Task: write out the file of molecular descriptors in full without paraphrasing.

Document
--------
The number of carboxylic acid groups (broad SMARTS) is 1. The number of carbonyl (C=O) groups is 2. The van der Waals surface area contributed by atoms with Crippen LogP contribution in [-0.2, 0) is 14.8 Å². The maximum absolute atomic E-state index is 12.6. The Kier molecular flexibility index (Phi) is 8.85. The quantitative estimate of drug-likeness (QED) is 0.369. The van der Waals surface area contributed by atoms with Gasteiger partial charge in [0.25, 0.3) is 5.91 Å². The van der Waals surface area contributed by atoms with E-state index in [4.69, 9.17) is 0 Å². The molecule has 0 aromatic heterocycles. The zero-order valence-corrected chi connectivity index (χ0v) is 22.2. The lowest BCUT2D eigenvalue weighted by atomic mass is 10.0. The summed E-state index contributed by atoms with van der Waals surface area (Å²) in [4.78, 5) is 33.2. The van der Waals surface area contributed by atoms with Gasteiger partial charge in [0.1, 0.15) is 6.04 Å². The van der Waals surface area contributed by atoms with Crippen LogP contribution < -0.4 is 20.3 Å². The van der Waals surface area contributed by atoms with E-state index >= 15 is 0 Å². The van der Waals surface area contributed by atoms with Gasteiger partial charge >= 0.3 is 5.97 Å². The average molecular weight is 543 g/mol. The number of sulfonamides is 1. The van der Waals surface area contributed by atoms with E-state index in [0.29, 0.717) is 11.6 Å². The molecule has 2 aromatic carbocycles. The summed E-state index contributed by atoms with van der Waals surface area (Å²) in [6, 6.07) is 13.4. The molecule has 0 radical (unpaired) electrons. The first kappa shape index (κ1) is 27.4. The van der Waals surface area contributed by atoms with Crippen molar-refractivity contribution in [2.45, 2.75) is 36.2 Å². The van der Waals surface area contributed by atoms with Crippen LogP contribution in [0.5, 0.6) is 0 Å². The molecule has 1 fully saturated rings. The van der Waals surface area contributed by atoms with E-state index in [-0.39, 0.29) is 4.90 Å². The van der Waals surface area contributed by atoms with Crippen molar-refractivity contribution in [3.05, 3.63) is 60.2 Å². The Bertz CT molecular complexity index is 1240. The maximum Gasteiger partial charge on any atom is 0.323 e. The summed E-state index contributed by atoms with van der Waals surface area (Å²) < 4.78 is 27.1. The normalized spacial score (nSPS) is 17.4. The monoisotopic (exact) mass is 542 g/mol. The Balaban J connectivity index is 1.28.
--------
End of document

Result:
The number of carboxylic acid groups (broad SMARTS) is 1. The number of carbonyl (C=O) groups is 2. The van der Waals surface area contributed by atoms with Crippen LogP contribution in [-0.2, 0) is 14.8 Å². The maximum absolute atomic E-state index is 12.6. The Kier molecular flexibility index (Phi) is 8.85. The quantitative estimate of drug-likeness (QED) is 0.369. The van der Waals surface area contributed by atoms with Gasteiger partial charge in [0.25, 0.3) is 5.91 Å². The van der Waals surface area contributed by atoms with E-state index in [4.69, 9.17) is 0 Å². The molecule has 0 aromatic heterocycles. The zero-order valence-corrected chi connectivity index (χ0v) is 22.2. The lowest BCUT2D eigenvalue weighted by atomic mass is 10.0. The summed E-state index contributed by atoms with van der Waals surface area (Å²) in [4.78, 5) is 33.2. The van der Waals surface area contributed by atoms with Gasteiger partial charge in [0.1, 0.15) is 6.04 Å². The van der Waals surface area contributed by atoms with Crippen LogP contribution < -0.4 is 20.3 Å². The van der Waals surface area contributed by atoms with E-state index >= 15 is 0 Å². The van der Waals surface area contributed by atoms with Gasteiger partial charge >= 0.3 is 5.97 Å². The average molecular weight is 543 g/mol. The number of sulfonamides is 1. The van der Waals surface area contributed by atoms with E-state index in [0.29, 0.717) is 11.6 Å². The molecule has 2 aromatic carbocycles. The summed E-state index contributed by atoms with van der Waals surface area (Å²) in [6, 6.07) is 13.4. The molecule has 0 radical (unpaired) electrons. The first kappa shape index (κ1) is 27.4. The van der Waals surface area contributed by atoms with Crippen molar-refractivity contribution in [2.45, 2.75) is 36.2 Å². The van der Waals surface area contributed by atoms with Crippen LogP contribution in [0.5, 0.6) is 0 Å². The molecule has 1 fully saturated rings. The van der Waals surface area contributed by atoms with E-state index in [-0.39, 0.29) is 4.90 Å². The van der Waals surface area contributed by atoms with Crippen molar-refractivity contribution in [3.05, 3.63) is 60.2 Å². The Bertz CT molecular complexity index is 1240. The maximum Gasteiger partial charge on any atom is 0.323 e. The summed E-state index contributed by atoms with van der Waals surface area (Å²) < 4.78 is 27.1. The normalized spacial score (nSPS) is 17.4. The monoisotopic (exact) mass is 542 g/mol. The Balaban J connectivity index is 1.28.